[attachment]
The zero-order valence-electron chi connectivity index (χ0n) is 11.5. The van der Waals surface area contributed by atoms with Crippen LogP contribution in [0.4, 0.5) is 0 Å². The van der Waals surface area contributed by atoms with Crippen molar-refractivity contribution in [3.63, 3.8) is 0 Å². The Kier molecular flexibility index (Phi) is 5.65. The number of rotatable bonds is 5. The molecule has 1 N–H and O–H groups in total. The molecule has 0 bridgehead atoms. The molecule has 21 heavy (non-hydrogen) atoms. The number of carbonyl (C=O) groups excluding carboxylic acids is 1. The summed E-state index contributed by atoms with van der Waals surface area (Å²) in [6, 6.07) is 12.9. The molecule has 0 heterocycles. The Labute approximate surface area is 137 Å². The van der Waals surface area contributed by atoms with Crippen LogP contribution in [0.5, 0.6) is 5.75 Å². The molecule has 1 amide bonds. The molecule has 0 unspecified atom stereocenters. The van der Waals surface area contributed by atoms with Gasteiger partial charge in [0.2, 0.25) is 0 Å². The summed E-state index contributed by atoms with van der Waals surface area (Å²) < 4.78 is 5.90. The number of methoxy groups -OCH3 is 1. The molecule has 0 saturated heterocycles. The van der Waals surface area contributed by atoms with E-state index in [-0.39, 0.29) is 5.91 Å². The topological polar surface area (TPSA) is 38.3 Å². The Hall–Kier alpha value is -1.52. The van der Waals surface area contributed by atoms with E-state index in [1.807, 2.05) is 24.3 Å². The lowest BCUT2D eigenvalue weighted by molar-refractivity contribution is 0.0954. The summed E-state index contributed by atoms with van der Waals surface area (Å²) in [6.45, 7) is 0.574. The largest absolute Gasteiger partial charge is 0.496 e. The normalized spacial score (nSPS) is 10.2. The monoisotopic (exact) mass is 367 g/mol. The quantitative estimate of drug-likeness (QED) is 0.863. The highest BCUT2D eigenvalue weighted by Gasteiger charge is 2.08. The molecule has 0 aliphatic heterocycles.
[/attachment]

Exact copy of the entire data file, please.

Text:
The zero-order valence-electron chi connectivity index (χ0n) is 11.5. The van der Waals surface area contributed by atoms with Crippen LogP contribution in [0.4, 0.5) is 0 Å². The van der Waals surface area contributed by atoms with Crippen molar-refractivity contribution in [3.63, 3.8) is 0 Å². The Kier molecular flexibility index (Phi) is 5.65. The number of rotatable bonds is 5. The molecule has 1 N–H and O–H groups in total. The molecule has 0 bridgehead atoms. The molecule has 21 heavy (non-hydrogen) atoms. The number of carbonyl (C=O) groups excluding carboxylic acids is 1. The summed E-state index contributed by atoms with van der Waals surface area (Å²) in [6, 6.07) is 12.9. The molecule has 0 heterocycles. The Labute approximate surface area is 137 Å². The van der Waals surface area contributed by atoms with Crippen LogP contribution in [0.5, 0.6) is 5.75 Å². The molecule has 1 amide bonds. The molecule has 0 unspecified atom stereocenters. The van der Waals surface area contributed by atoms with Gasteiger partial charge in [0.2, 0.25) is 0 Å². The summed E-state index contributed by atoms with van der Waals surface area (Å²) < 4.78 is 5.90. The number of methoxy groups -OCH3 is 1. The molecule has 0 saturated heterocycles. The van der Waals surface area contributed by atoms with E-state index in [-0.39, 0.29) is 5.91 Å². The topological polar surface area (TPSA) is 38.3 Å². The Hall–Kier alpha value is -1.52. The van der Waals surface area contributed by atoms with E-state index in [1.807, 2.05) is 24.3 Å². The lowest BCUT2D eigenvalue weighted by molar-refractivity contribution is 0.0954. The summed E-state index contributed by atoms with van der Waals surface area (Å²) in [6.45, 7) is 0.574. The largest absolute Gasteiger partial charge is 0.496 e. The normalized spacial score (nSPS) is 10.2. The monoisotopic (exact) mass is 367 g/mol. The quantitative estimate of drug-likeness (QED) is 0.863. The highest BCUT2D eigenvalue weighted by Gasteiger charge is 2.08. The molecule has 0 aliphatic heterocycles.